When it comes to non-compliances, based on the Australian Skills Quality Authority’s (ASQA) figures, the majority of non-compliance issues relate to the practice of assessing and assessment tools. Over 70% of organisations audited have identified issues in this area.
There is an extraordinary number of RTOs that do not ‘pass’ audit on the first attempt, due to the assessment tools they present. Personally I feel that this is a shocking representation of our industry.
Many people will blame the auditors or ASQA, or find a way to pass the buck, but I have a very different view.
Over the past 12 months, I have participated in some 87 ‘ASQA audits’ for clients and partners, with the majority passed at the time of audit, or at least by the time the audit report is written. Further, over the past 13 years, I have worked with hundreds of RTOs and I believe that when it comes to assessment tools, the key issues generally relate to two distinct areas (NOTE: I am not saying that this is representative of everyone I have worked with—there are many exceptions, but of the RTOs that have had issues, these tend to be the two trends I see).
The first issue is laziness and quick fixes.
RTO owners purchase assessment tools, believing the assessment tool developers when they say, ‘Our tools have passed ASQA Audits’. Unfortunately, this is most often not the case. We find serious compliance issues with the majority of tools that are on the market today, and most need to be amended and fixed in order to pass audit.
RTO owners pursue this strategy, as many want to start earning money today! And what’s wrong with that? In theory, nothing—but in practice, these tools are often very deficient, and relying on them without tailoring, input and re-development, is extremely risky. Using these tools straight off-the-shelf is the equivalent of serving mouldy food in a café just to open today, or driving a defective car and risking your family’s life just so you can get moving.
We often forget that assessment tools are an integral part of the VET sector and are critical in ensuring a quality education system. As such, defective tools impact on people’s lives! Poor tools mean graduates join the workforce with insufficient skills and, depending on the units or qualification, the possible consequences can easily lead to serious injury and death.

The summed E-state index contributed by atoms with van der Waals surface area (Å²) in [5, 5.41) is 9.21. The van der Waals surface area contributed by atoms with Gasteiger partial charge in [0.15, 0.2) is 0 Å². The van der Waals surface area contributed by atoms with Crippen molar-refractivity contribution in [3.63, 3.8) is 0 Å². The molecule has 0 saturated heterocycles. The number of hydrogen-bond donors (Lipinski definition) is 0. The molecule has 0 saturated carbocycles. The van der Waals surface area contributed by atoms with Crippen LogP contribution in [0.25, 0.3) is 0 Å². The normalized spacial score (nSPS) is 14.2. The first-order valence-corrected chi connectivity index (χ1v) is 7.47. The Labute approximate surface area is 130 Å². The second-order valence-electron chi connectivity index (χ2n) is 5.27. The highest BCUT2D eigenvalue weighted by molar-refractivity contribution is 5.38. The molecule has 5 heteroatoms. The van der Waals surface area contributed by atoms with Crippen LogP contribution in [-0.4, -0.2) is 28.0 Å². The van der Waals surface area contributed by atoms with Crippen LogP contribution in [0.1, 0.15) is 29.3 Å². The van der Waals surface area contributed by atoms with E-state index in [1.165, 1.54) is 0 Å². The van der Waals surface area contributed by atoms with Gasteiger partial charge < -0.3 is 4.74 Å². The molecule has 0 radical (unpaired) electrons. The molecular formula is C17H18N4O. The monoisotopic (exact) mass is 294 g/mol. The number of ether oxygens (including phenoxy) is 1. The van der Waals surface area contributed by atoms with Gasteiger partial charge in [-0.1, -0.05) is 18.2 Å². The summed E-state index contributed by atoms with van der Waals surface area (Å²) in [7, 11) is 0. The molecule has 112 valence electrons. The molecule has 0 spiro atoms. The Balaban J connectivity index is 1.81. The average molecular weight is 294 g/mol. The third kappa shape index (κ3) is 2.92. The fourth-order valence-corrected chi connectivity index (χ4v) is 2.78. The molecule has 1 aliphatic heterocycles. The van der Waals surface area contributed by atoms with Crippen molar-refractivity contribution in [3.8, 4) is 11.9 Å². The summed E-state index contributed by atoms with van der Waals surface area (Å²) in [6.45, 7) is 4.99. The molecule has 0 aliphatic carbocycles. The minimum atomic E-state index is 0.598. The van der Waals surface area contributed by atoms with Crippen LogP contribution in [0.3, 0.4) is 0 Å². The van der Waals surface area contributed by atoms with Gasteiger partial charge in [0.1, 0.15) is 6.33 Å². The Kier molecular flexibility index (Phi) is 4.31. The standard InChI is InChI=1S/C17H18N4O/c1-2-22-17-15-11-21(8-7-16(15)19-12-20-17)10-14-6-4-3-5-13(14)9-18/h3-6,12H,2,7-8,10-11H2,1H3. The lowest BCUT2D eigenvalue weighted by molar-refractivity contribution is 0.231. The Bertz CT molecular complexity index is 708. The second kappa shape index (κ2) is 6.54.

The second issue is ignorance and ‘non education’.
What do I mean by this? To be a trainer and assessor, you need to hold the Certificate IV in Training and Assessment. This means you understand assessment tools…right? Not based on my observations, which are echoed by many people in industry. We need to fix how we teach trainers and assessors before we can fix the system, but that’s a massive issue for another blog.
I always say, working with assessment tools, is NOT like riding a bike. It’s not a skill most people hold, especially when they haven’t worked ‘ON’ the tools for a while.
These two key issues of purchasing defective assessment tools and poor understanding and education on assessment tools, are not mutually exclusive. We often see RTOs with both these issues.
When it comes to writing and supplementing assessment tools, the process is not necessarily difficult, however it can be time consuming, and does require an in-depth understanding of what’s required. Now having said that, I make no apology for the time or money it takes to develop tools that are fit-for-purpose. As I said, you’re playing with people’s lives!
I believe every RTO has a moral responsibility to ensure all the tools they have meet industry needs as well as the unit and training package requirements. This is above and beyond the legal obligations specified in the Standard and Act. No RTO should ever believe that the tools they purchase are ‘fit for use’, without first reviewing each unit. Never rely on the mapping guide without checking it.
Further to this, the RTO should ensure all staff fully understand the requirements of assessment tools and assessing. When I write or review assessment tools, I always echo the phrase, ‘verb and context’. This means that it’s critical to understand the verb(s) contained within the performance criteria and other parts of the unit, and the context of the verb. You need to read the whole criteria/phrase and refer to the application and context of the element, and the unit as a whole. This is critical when developing valid tools.
This is just a snapshot of the issues facing industry assessment tools, and RTOs’ attitudes towards them. It’s the responsibility of the RTO to deliver quality assessment tools, not to the provider of those tools. The provider won’t get slapped on the wrist for giving you poor assessment tools, but the RTO will. It’s also the RTO’s responsibility to ensure they have the right attitude towards assessment tools, the right education to ensure their people have the expertise to write and validate assessment tools, and that they are regularly checked and updated to meet industry needs.
Doing the above will ensure that the risk to RTOs is diminished, and improved outcomes are possible for the industry and sector, with the overall result being better performing graduates.